ACTION BASED CARE OVERVIEW
While illegal drugs have always been prevalent in this area, by the mid 1990’s the urban drug scene had become much more aggressive: open drug dealing and injecting of heroin and cocaine and smoking of crack in alleys and doorways had become the norm.
An epidemic of drug use, fueled by low prices and easy availability, swept across the city. Those caught up in it were forced by their need and economics into the Downtown Eastside. The closing of Riverview Mental Hospital exacerbated this. We saw an influx of people living with mental illness also being driven into the Downtown Eastside by economic necessity.
Elderly alcohol-using loggers and miners were joined by a new cohort of chaotic patients, many of whom were HIV+ and were in the palliative stage of their disease.
Aboriginals were and are the majority and they are increasingly female. And they increasingly bear the burden of death and dying in the DTES.
By 1997 the Downtown Eastside had the highest HIV rates in the developed world and the health authority declared a public health emergency. Many services were developed at that time to cope with the situation. Money for services continues to pour into the area. Many of these services work in silos; often there is poor communication between services and over-lapping of mandates.
We realized then that this was not going to work for the people we were trying to see. So we teamed up with the Street Nurses, accompanying them in their harm reduction van to learn how they approached this population. Physician Sue Burgess began to do outreach to some of the most marginalized people in the hotels and on the streets and so we teamed up with her. Thus began the development of our Action Based Care model incorporating Harm Reduction principles and meeting people where they were at. We will be speaking more about this later.
Every inner city strikes the same picture but in Vancouver the DTES is really a ghetto. The area we are talking about is small, a total of 10 blocks square. It is a dangerous area. Aggressive drug dealers on every street and alley; violence, weapons and murders come with the territory. Way back then the police advised us then that they always traveled in pairs in DTES. We adopted this practice. Originally it was for our safety but it soon became apparent that 2 brains and 4 eyes on a chaotic situation made for faster, safer and more efficient care. The residents have to adapt to the hostile environment too. Street-based survival skills that are honed to the business of living another day.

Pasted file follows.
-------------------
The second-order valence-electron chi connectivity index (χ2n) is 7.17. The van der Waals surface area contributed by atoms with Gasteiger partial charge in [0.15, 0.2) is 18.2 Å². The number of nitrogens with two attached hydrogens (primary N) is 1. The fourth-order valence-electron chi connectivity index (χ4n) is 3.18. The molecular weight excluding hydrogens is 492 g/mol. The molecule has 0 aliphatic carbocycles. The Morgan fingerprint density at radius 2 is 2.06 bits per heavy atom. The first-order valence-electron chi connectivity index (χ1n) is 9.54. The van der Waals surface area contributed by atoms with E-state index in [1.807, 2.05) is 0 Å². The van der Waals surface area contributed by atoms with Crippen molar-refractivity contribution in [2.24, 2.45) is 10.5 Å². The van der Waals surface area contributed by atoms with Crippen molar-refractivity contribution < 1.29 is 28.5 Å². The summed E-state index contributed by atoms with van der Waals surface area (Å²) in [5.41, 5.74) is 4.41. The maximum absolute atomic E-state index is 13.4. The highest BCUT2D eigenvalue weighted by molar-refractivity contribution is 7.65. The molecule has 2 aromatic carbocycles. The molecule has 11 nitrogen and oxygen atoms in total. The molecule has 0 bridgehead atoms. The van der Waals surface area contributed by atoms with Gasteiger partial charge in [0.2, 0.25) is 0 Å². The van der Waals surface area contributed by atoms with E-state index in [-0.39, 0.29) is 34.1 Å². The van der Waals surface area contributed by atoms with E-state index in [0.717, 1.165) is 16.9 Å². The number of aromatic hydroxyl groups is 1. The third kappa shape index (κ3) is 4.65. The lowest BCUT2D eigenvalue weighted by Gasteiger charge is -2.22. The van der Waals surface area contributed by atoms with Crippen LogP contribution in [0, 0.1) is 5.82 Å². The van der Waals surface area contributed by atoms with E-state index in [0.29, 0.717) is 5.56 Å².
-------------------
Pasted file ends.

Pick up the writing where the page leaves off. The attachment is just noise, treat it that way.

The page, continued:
Their attitudes toward the medical system, our attitudes towards marginalized, drug using folks.
Even the patient themselves become irritants, blocking a nurse’s perceptions of the care needs. The often difficult behavior, the endless just-a-minute-I’ll be right –back dashes down the street to buy drugs. The excuses! The anger and self-pity! These are not always easy people to like. And in the back of our minds is the thought “If she isn’t really ill, then I don’t have to visit and put up with this crap.”
HIV is an irritant in a class all by itself. Even the insanity of crack, fentanyl and crystal meth is left behind by the endless two-way hassles caused by a disease that never stops. It’s difficult enough to be drug addicted without the major irritation of fatigue, infections etc that go along with this disease.
We say “look at her, she made $400 last night on the street and you’re telling me she’s palliative??”We say “Why doesn’t she die? Her CD4 is <10; she has MAC, CMV, lymphoma, pneumonia!!!” She says “I’m 20 now, will I make it to 30??”She says “If I go to the hospital, I know I’ll die!”
Refusing to be put off by an abrasive welcome and remembering we are guests in their home, whatever that home may be.
Working collaboratively with the person to establish a plan of care which recognizes the person’s autonomy. Developing a trusting relationship is key and requires us to be in it for the long haul.
Seeing past the behavior on the street to the person within. Supporting the patient but not the habit.